Hashtag (#) – a hashtag (#) is added to the beginning of a phrase (e.g. #NHS, #nursing, #cardiology etc) to gather all Tweets on the same subject in one place. You can also search for hashtags in the search box to find other Tweets on that subject or click on a hashtag you see on someone’s Tweet to see more.

@ (“at”) – used at the beginning of a Twitter handle to identify it as a profile. If you want that profile to see your Tweet, you should always have an @ (“at” them in it).

Retweet – Like a tweet enough to share it with your followers? Hit the retweet button.

Follow – Follow a profile to see all of their tweets in your timeline.

Timeline – A real time collection of Tweets from the profiles you follow.

Direct message (DM) – You can message a profile directly, without it being shared publicly by DM’ing them.

Tweet chat – a place on Twitter to discuss a subject. Identified by a hashtag created specifically for that Tweet chat.

Live Tweet – Events may have participants Live Tweeting. A hashtag will be created to gather all the tweets in one place (#MYITExpo)

So, what are you waiting for? Join us on Twitter today!

Using Canva because it’s: FREE and useful

You may not know how exciting the FREE graphic design software (Canva) is and may feel you cannot read any further, but hold your horses because this piece is about to get much more interesting. Ask yourself: do you want to create professional looking designs for infographics, leaflets, flyers & presentations easily? If so then read on because although I have said this once it bears repeating, It’s FREE!

bears-repeatingToday I’m blogging about Canva which we in the library have been getting acquainted with for a few months now. We’ve been using the software to create promotional designs which we can then post on Facebook, add to Tweets, and sure enough here I am blogging about  design software.

One of the ways I have found it particularly useful is its role in marketing, gathering together visual images of latest resources adding some blurb and then sending it via  Twitter and Facebook to our followers.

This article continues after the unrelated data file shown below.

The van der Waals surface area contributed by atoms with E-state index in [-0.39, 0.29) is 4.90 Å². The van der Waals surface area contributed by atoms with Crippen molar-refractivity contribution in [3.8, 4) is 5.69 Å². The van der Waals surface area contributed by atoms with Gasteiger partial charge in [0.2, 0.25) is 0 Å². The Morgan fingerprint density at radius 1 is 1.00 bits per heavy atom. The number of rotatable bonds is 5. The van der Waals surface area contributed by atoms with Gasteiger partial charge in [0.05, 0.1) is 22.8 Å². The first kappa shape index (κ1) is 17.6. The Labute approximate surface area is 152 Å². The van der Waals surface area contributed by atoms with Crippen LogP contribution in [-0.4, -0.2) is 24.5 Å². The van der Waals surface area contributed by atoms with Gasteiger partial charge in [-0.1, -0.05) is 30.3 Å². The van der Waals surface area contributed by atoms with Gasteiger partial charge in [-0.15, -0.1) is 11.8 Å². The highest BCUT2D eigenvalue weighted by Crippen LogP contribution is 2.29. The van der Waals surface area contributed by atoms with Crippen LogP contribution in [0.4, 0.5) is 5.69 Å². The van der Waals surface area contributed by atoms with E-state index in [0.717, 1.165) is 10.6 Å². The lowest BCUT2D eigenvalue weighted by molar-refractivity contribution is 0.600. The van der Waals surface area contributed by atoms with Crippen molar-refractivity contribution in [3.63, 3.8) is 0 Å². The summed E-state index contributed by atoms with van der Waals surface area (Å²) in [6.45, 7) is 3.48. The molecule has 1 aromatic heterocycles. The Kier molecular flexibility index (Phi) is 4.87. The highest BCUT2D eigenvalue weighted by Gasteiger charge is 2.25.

More targeted is where we add a graphic display of related resources into email lists.The recipients of which belong to a specific staff group, for example those working within the operating theatres received  our ‘all things theatrical’ infographic. all-things-theatrical

We  have had really favourable
reactions to this type of promotional activity.
  • We also use graphical software to promote information about the library more generally – any events looming or specific training courses we have upcoming. Once the graphic is created it can be used again at a later date, copied and edited which is all good recycling practice, saves time and provides us with a usable resource bank for all our promotional activities.

And…we’re getting better

  • developing our skills by using a wider variety of design formats from flyers to presentations and
  • we hope to be able to pass this new knowledge on to team members, colleagues, friends and basically anyone who’s interested.

Before I got it right I got it wrong lots of timelessons-learneds, this was mighty frustrating but the more I use it the more sense it makes, Canva has become almost indispensable to me at work and… I’m on a voyage of discovery with Prezi of which I will speak more about in the future…

 

Weighed down by books…in a good way :)

Autumnal greetings and bleatings to all who visit the blog this week. it’s the library and I feel bound this week to discuss books, the old fashioned kind made from paper, printed and pressed, bound and finished on a press such as the one below, which is a thing of beauty….!

printing-press

This image (snatched from Wikipedia – you can read further here https://en.wikipedia.org/wiki/Johannes_Gutenberg ) is of one of the original Guttenberg printing presses, this according to Wikipedia now lives in Bermuda (like the triangle). But back to our NEW book stockaka

Not to be missed!

Many boxes arrived earlier this week and the subject matter, variety and colour are quite fabulous, it would be wrong not to SHOUT! about them…

Topics covered go….

From paediatrics to anatomy and physiology whilst whistle-blowing in the NHS, there’s clinical specialities and cases with a side of hypnobirthing and transcultural nursing. Healthcare management features alongside ophthalmology and geriatric medicine and the letters MRCPGH and FRCA SOE are a given. General practice is not forgotten along with paramedic practice and safe prescribing. But here’s a word-jumble which might help!

mycloud

As always our online library catalogue is where you will find information about all our books/journals http://midyorks.nhslibraries.com/

Queries, questions and enquiries are always welcome so please get in touch with us either via this blog, on twitter @midyorkslibrary or email us library.pgh@midyorks.nhs.uk

bye for now

Helen